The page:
Currently in Toronto — October 14th, 2022

Variable cloudiness with isolated showers

The weather, currently.

A much cooler airmass has now draped across the region. It will be drier tomorrow — but not rain-free. Partly cloudy skies for Friday morning with isolated rain showers possible and a wake-up temperature near 6°C. Although the clouds will dominate, there will be some sunny breaks and just the risk of a nuisance shower throughout the day. None of the moisture will be a widespread event or last long. The high 13°C.  There will be a moderate breeze from the south at 20-40km/h and the uv index will be 2 or low.

Friday Night: cloudy periods with a low of 9°C

Anwar Knight

Wanted to share this. Look close see those colours of yellow, orange, and red? This is the Autumn splendor from space! Satellite images (courtesy NWS) of eastern Ontario and Southern Quebec, along with the Adirondacks, and the mountains of Vermont and New Hampshire . 

What you need to know, currently.

One of the more insidious byproducts of sea level rise is the way it will affect groundwater. A new study, that was presented at the Geological Society of America yesterday, found that North Carolina’s septic systems were particularly vulnerable. As groundwater rises, bacteria and waste will rise to the surface — mingling with drinking water and backing up into residents’ houses.

As climate change increases the probability of extreme precipitation, even inland sewer systems will be at risk. Philadelphia, for example, has a combined sewer system that transports both storm runoff and wastewater and leaves it vulnerable to flooding during extreme rainfall events like the remnants of Hurricane Ida that hit the Northeast last year. The UN estimates that only 48 percent of sewage systems worldwide adequately treat wastewater and climate change will complicate things, even for well-functioning systems.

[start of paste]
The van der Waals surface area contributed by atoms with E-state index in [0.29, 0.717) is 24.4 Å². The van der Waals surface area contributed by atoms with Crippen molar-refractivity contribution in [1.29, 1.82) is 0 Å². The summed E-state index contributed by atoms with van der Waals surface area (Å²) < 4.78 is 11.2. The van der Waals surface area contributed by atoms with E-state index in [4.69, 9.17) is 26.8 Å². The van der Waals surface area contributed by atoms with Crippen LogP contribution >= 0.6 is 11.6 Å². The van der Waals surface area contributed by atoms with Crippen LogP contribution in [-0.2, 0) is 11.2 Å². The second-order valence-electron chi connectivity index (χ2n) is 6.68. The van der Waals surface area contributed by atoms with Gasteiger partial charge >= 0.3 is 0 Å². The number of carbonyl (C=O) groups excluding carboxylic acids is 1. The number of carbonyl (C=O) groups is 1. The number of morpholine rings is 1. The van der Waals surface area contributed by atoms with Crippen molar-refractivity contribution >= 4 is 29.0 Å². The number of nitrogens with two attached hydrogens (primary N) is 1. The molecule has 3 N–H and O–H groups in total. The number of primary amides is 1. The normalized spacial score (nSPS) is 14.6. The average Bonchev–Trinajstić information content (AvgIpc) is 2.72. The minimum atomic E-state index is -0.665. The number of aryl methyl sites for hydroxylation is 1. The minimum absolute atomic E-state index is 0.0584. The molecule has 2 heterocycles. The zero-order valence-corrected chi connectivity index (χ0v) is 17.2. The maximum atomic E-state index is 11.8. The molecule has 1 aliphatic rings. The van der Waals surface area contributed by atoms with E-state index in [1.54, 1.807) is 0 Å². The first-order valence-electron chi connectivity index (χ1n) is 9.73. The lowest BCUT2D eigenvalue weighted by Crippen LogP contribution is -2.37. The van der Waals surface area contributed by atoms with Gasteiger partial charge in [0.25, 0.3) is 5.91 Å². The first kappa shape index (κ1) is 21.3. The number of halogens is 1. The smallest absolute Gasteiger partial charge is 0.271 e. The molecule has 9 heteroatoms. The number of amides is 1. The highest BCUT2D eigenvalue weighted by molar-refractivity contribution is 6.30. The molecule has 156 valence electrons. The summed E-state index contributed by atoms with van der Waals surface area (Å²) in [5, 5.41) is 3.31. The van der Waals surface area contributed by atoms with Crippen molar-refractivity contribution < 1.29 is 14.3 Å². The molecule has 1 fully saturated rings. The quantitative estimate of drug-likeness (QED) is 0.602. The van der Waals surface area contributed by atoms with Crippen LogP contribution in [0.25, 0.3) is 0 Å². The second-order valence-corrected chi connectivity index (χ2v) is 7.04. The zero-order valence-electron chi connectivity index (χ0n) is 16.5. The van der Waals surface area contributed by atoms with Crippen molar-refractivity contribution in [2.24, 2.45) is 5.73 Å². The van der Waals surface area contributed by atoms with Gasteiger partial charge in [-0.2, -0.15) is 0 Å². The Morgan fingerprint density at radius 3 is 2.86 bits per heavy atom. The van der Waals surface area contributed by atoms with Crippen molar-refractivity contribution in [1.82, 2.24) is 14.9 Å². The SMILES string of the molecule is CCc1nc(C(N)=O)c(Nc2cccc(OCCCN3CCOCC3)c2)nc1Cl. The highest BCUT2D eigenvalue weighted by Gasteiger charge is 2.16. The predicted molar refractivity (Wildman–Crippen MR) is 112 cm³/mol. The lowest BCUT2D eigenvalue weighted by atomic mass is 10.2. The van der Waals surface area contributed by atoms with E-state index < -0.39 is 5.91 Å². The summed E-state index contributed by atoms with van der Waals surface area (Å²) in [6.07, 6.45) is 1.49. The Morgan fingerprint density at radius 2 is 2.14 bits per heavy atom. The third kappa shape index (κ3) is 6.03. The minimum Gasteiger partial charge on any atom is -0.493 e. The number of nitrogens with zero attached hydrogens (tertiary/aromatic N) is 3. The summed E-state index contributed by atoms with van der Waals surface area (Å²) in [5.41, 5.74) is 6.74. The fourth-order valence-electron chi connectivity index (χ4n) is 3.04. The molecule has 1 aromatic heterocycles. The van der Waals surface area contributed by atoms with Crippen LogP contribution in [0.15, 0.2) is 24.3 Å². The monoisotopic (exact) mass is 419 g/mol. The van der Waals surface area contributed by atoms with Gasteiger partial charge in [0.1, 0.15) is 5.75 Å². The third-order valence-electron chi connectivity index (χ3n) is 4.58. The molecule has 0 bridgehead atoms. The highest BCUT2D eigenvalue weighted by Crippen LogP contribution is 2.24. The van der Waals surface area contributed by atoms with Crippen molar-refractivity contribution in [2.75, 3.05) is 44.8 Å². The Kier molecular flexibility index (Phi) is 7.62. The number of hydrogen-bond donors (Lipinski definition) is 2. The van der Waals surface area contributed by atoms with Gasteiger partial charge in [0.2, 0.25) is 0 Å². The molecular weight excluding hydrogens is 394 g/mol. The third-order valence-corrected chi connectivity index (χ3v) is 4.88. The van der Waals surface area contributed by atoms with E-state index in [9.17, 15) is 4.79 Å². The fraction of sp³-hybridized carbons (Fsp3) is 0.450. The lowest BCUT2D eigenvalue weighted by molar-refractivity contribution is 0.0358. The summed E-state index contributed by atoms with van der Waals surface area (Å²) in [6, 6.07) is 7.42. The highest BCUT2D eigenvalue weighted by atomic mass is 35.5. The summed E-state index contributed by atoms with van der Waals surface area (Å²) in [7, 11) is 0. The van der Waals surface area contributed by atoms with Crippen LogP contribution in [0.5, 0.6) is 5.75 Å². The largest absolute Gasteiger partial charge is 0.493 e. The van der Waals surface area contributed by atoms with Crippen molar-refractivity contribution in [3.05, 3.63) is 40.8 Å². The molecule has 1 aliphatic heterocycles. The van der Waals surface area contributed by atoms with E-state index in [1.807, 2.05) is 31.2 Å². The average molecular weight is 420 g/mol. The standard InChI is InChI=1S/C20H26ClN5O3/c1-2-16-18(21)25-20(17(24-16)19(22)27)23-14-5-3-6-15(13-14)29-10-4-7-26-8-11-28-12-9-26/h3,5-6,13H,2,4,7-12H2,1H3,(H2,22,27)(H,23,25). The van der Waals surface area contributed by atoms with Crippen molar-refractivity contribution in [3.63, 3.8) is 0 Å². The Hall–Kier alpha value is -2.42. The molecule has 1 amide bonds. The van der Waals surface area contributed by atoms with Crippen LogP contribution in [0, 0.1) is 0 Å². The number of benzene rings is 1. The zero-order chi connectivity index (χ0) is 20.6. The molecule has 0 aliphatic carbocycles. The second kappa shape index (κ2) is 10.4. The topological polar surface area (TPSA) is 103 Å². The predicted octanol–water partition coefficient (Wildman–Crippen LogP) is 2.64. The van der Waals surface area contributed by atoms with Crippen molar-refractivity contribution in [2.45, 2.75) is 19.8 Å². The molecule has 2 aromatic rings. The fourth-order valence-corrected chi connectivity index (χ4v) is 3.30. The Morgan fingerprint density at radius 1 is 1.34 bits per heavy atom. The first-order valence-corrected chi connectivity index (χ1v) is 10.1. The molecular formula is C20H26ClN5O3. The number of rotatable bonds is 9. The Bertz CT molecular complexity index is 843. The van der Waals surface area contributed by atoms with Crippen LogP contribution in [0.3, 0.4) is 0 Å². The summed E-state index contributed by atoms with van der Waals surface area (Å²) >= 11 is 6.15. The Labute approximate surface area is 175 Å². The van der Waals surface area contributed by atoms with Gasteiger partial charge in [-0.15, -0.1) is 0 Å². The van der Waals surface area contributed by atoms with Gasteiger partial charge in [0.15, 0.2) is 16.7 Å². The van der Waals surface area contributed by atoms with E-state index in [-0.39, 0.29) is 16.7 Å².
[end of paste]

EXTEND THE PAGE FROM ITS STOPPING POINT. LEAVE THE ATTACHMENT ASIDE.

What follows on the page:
The study focused on Nags Head, North Carolina and found that homes that were less than 2.6 meters above sea level were significantly more likely to have trouble. Part of the issue is regulatory — although the insurance industry is beginning to catch up to rising seas, rising groundwater further inland is often overlooked and regulations are outdated.

“Homeowners need to get their systems inspected and pumped every three to five years, depending on how many people live in the home,” Mary Lusk, an assistant professor at the University of Florida, told the Apopka Voice. “This will help keep the system working at its best even during heavy storms or other disasters. But if you see waste backing up in the toilet or bathtub, or if the area around your septic system stinks, that’s a sign that it’s not working correctly, and you should call a professional septic system inspector right away.”

What you can do, currently.

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